Rolebot’s Top 3 & 3: Jr vs. Mid vs. Senior-level: Does it Matter?
June 10, 2021
Finding a job that suits a candidate’s knowledge and skills is ideal. Nobody wants to be stuck in a job in which they’re overqualified or vice-versa.
So when candidates are reviewing job opportunities, they are looking for specific signals to assess whether they’re the right fit or not. Similar to the talent pool, employers are in turn describing their roles using the same terminology.
Therein lies the confusion. The major challenge presenting itself is that these experience level categories have different meanings for different companies and talent acquisition professionals alike. What one company considers to be mid-level might be considered senior in another organization, and furthermore, what does that really entail. It’s in the eye of the beholder.
1. Search Through Qualifications
Avoid basing your search parameters and hiring focus on the number of years of experience or education level. It’s a false-positive.
Suggest looking at the job relative to your team, determining what functions are being satisfied, and which ones need improvement, and focusing on talent that can bring value to those gaps. To truly determine what level someone is and can’t tell based on title or years, it’s helpful to look backward at their prior roles and credentials, it helps quantify where a person is today.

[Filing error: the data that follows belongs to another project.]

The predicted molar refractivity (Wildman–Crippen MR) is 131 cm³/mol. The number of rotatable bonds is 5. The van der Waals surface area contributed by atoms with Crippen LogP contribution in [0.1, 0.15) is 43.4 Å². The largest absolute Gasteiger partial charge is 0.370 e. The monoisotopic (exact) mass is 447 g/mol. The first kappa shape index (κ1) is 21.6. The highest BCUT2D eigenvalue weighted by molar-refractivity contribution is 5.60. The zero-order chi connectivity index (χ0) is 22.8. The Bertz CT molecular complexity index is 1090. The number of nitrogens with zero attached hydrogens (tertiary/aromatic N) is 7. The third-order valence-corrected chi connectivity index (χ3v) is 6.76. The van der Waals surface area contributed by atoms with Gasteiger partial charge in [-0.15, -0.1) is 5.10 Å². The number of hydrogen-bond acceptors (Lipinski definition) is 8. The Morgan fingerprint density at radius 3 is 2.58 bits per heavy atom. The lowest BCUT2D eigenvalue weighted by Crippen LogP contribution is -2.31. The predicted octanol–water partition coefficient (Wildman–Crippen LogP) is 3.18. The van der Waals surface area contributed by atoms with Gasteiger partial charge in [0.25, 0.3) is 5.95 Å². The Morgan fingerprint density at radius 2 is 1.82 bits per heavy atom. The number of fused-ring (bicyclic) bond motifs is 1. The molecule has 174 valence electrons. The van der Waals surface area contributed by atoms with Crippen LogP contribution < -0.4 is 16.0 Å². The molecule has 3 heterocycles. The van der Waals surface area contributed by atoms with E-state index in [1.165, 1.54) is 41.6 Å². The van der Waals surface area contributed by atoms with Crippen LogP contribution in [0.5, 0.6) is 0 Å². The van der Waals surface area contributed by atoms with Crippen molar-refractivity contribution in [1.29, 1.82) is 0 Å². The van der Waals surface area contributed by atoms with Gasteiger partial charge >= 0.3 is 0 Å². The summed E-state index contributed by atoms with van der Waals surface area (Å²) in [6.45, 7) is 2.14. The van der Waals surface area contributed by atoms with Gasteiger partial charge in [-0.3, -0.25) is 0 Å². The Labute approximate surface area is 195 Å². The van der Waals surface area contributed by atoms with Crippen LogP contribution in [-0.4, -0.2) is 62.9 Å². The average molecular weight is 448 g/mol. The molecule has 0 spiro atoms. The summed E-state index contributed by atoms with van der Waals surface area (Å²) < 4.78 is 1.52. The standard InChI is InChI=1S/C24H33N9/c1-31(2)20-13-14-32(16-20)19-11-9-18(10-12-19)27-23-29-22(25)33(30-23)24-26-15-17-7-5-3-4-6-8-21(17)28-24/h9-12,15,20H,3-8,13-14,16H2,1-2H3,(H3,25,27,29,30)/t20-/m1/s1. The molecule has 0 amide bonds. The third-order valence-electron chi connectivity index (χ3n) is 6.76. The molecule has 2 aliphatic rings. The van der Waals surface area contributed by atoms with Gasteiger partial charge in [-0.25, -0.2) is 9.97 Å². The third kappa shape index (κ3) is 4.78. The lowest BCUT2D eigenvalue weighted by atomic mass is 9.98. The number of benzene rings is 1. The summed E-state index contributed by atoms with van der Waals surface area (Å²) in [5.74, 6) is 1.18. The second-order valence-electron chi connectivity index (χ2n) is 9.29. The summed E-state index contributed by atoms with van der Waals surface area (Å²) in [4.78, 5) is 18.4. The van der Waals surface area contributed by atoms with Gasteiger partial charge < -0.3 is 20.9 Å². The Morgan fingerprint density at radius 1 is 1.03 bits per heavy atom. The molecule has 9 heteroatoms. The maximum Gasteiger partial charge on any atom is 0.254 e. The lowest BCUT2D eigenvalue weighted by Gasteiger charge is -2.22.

2. Years Don’t Mean Competence
Avoid only leveraging # of years of experience as a prereq for a role. More often than not, you’re ignoring talent that is more ideal, but those never make the pile. It’s doing a huge disservice to the business.
Suggest only leveraging years of experience as one of many smoke signals. There are plenty of other and often better quantifiable signals in determining a higher probability of proven ability for a role (eg. assessing career progression, prior team/company dynamic, major accomplishments within those environments, community involvement, and domain expertise) which does not always equate in a 1:1 ratio with # of years of experience.
Avoid sticking to tradition just because. If the organization is stuck in its old ways, there’s a strong chance of missing out on talent that is necessary to grow the company, especially with how competitive the hiring environment is in the new normal.
Suggest diving deeper into a candidate’s experience across all facets. If there’s a red flag, you can always ask questions.